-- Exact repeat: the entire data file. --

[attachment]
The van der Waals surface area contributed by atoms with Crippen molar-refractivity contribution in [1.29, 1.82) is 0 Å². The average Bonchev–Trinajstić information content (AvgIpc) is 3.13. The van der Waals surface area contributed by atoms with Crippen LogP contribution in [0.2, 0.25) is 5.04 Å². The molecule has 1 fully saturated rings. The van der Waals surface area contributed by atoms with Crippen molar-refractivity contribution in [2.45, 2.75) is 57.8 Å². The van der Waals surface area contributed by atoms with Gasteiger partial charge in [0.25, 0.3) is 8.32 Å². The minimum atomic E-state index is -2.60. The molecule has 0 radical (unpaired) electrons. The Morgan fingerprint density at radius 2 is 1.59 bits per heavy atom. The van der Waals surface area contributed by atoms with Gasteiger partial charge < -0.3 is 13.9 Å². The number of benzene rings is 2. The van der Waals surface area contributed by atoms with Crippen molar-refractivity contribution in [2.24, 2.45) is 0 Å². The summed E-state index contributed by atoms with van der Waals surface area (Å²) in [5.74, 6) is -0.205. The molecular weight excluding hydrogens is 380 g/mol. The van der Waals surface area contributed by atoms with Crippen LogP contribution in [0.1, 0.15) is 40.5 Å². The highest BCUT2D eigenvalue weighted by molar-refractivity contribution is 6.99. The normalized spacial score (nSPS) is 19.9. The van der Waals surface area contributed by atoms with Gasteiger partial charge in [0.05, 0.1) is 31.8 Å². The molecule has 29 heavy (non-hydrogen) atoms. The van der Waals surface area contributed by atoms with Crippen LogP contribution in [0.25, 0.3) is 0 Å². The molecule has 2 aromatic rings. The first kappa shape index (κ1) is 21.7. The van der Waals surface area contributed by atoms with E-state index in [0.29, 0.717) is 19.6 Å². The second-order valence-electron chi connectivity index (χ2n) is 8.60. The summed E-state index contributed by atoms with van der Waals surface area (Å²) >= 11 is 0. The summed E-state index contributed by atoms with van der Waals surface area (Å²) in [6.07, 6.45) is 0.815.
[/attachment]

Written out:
The van der Waals surface area contributed by atoms with Crippen molar-refractivity contribution in [1.29, 1.82) is 0 Å². The average Bonchev–Trinajstić information content (AvgIpc) is 3.13. The van der Waals surface area contributed by atoms with Crippen LogP contribution in [0.2, 0.25) is 5.04 Å². The molecule has 1 fully saturated rings. The van der Waals surface area contributed by atoms with Crippen molar-refractivity contribution in [2.45, 2.75) is 57.8 Å². The van der Waals surface area contributed by atoms with Gasteiger partial charge in [0.25, 0.3) is 8.32 Å². The minimum atomic E-state index is -2.60. The molecule has 0 radical (unpaired) electrons. The Morgan fingerprint density at radius 2 is 1.59 bits per heavy atom. The van der Waals surface area contributed by atoms with Gasteiger partial charge < -0.3 is 13.9 Å². The number of benzene rings is 2. The van der Waals surface area contributed by atoms with Crippen molar-refractivity contribution in [2.24, 2.45) is 0 Å². The summed E-state index contributed by atoms with van der Waals surface area (Å²) in [5.74, 6) is -0.205. The molecular weight excluding hydrogens is 380 g/mol. The van der Waals surface area contributed by atoms with Crippen LogP contribution in [0.1, 0.15) is 40.5 Å². The highest BCUT2D eigenvalue weighted by molar-refractivity contribution is 6.99. The normalized spacial score (nSPS) is 19.9. The van der Waals surface area contributed by atoms with Gasteiger partial charge in [0.05, 0.1) is 31.8 Å². The molecule has 29 heavy (non-hydrogen) atoms. The van der Waals surface area contributed by atoms with Crippen LogP contribution in [0.25, 0.3) is 0 Å². The molecule has 2 aromatic rings. The first kappa shape index (κ1) is 21.7. The van der Waals surface area contributed by atoms with E-state index in [0.29, 0.717) is 19.6 Å². The second-order valence-electron chi connectivity index (χ2n) is 8.60. The summed E-state index contributed by atoms with van der Waals surface area (Å²) >= 11 is 0. The summed E-state index contributed by atoms with van der Waals surface area (Å²) in [6.07, 6.45) is 0.815.